You can do this by educating them about your services and your unique solutions, giving them some easy-to-follow tutorials following your framework (just enough for a quick win, not everything), and sharing your other customers’ success stories.
So what does middle-of-the-funnel marketing content look like?
- Your own podcast episode
- A case study from your clients
- Some kind of how-to guide or PDF download (your lead magnet!)
- Landing page
- Link posts in your Instagram stories
- Customer reviews/testimonials
- Discovery calls
The key in the middle of the funnel is to convince someone that you’re the right person to buy from.
The middle of the funnel is where you’re doing a lot of the work and generating the most touchpoints to convince someone to take it one step further into decision and action.
Get them to Take Action
Our last stage of a marketing funnel is to get our customers to choose to take action. Called the bottom of the funnel, this covers both the decision and action phases.
You’ve gotten in front of them and they’ve been watching your content for a while. Now it’s time to get them to choose to take that next step forward and actually work with you.
As a service-based business, the best way to do this is probably to get them on a call in the middle of the funnel and allow them to speak with you or your team and make a decision.
You can also use content to address some final objections, show detailed comparisons of your services vs. others, or even use some urgency to get them to buy.
(A note: urgency only works when it’s a real, limited-time deal. Don’t fake it or you’ll have Gen Z mad at you like they were mad at Target’s Black Friday deals on TikTok all weekend.)
Convert on a Landing Page
In a service-based business, most of your bottom-of-the-funnel marketing is going to happen on a landing page.
A page on your website that’s dedicated to this one buying decision, a landing page is where you’re going to fully convince someone to buy (or book a call with you so then they’ll buy).
With landing pages, you need to ensure that you’re covering objections, giving them a clear picture of how you’re going to help them, and showcasing social proof that backs up your claims.
If you’ve got people really interested in working with you but then you lose them in the end, it’s often that you’ve got issues on your landing page.
Examples of a Marketing Funnel
Now that we have an idea of how a marketing funnel works, how does a real-life one actually look?
In my own business, I use top-of-the-funnel content to get my customers interested in getting more leads in their business. I get them to move into the middle of the funnel by grabbing my free 10 Ways to Get More Leads download, then they get an email automation series that helps to answer their questions, showcase my services, and backs everything up with some social proof.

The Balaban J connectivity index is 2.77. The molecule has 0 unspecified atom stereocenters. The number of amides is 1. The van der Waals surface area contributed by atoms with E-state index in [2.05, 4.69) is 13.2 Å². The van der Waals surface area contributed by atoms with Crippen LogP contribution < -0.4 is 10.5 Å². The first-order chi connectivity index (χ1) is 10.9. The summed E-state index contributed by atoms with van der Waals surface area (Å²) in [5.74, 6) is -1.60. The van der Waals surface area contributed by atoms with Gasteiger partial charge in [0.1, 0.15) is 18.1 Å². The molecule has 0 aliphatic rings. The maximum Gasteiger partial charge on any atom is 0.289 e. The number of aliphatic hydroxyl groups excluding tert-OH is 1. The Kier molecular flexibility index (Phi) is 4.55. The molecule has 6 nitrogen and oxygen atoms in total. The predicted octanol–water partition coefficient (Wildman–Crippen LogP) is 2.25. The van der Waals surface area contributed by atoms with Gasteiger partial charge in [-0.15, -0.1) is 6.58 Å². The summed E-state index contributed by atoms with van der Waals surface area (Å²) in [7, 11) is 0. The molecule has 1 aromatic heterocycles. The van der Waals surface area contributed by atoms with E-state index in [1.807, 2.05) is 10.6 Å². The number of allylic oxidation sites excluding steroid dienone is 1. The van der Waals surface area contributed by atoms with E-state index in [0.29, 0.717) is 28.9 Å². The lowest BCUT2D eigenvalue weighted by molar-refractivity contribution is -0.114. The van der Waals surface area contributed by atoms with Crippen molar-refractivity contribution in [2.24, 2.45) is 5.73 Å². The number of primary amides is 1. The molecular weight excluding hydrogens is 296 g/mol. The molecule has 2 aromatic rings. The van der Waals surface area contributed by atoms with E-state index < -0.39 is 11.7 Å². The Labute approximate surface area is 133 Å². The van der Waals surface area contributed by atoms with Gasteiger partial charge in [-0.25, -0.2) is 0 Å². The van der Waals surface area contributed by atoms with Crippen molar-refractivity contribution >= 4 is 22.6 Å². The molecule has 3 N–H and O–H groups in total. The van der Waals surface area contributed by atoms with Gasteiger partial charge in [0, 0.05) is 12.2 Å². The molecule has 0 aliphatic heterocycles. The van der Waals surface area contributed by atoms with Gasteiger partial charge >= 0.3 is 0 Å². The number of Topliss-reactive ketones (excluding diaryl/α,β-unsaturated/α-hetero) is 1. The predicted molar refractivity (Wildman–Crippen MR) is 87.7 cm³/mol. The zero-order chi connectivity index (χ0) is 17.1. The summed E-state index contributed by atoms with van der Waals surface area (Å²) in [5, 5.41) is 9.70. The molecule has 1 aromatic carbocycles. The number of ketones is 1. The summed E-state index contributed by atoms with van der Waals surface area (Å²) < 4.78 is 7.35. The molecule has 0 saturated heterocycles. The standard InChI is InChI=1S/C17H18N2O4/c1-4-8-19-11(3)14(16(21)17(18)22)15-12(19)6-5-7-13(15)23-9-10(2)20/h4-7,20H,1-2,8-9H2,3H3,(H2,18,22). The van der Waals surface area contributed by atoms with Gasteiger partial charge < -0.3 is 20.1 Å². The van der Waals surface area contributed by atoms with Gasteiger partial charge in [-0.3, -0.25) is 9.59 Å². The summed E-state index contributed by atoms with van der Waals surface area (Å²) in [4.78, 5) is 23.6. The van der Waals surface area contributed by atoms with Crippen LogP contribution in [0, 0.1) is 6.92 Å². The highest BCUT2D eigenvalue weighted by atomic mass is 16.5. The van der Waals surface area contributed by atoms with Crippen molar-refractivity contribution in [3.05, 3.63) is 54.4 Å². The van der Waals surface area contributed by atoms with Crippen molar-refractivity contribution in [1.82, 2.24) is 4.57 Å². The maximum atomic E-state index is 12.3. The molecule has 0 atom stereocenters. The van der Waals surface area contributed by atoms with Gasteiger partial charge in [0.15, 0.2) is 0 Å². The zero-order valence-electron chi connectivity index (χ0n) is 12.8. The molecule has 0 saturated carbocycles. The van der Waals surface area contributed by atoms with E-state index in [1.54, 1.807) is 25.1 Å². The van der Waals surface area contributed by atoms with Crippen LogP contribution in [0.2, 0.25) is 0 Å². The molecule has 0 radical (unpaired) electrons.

From there, they’re encouraged to sign up for a Clarity Call with me so that I can see what they actually need in their business and recommend the right service for them.
It’s pretty simple!
Another great example is You Need a Budget. This online SAAS company allows you to create a personal budget and teaches you how to manage your money better.
They generate interest in their company through SEO, ads, and social media, and then encourage you to hop into the middle of the funnel by signing up for a free trial.
This is a great way to get you to make a purchase decision because you get to try out how they work for free at no obligation to you.
Marketing funnels don’t have to be complicated. They just need to cover the main points in a buyer’s journey and encourage them to keep moving forward to working with you.
Don’t Forget to Build Loyalty
Here’s the part that many people forget: once someone has purchased from you, it doesn’t mean that your work is over.
An important part of the marketing process is to keep customers coming back to work with you more.
You can continue to build loyalty with your customers (and help them drive referrals to you), by just providing amazing customer service.
But if you want to take this one step further, you can provide discounts or affiliate commissions for referrals, content about how to get the most out of your service, or even quick tips that help them get some more quick wins.
Make Marketing Easier
The overall goal of a marketing funnel?
Make your marketing decisions easier!
When you’re focused on how you help people through every stage of your marketing and answering their questions, you’re going to move people from just following you on social media to working with you.
It takes a little careful planning and testing, but it can be incredibly worthwhile to build consistent leads into your business.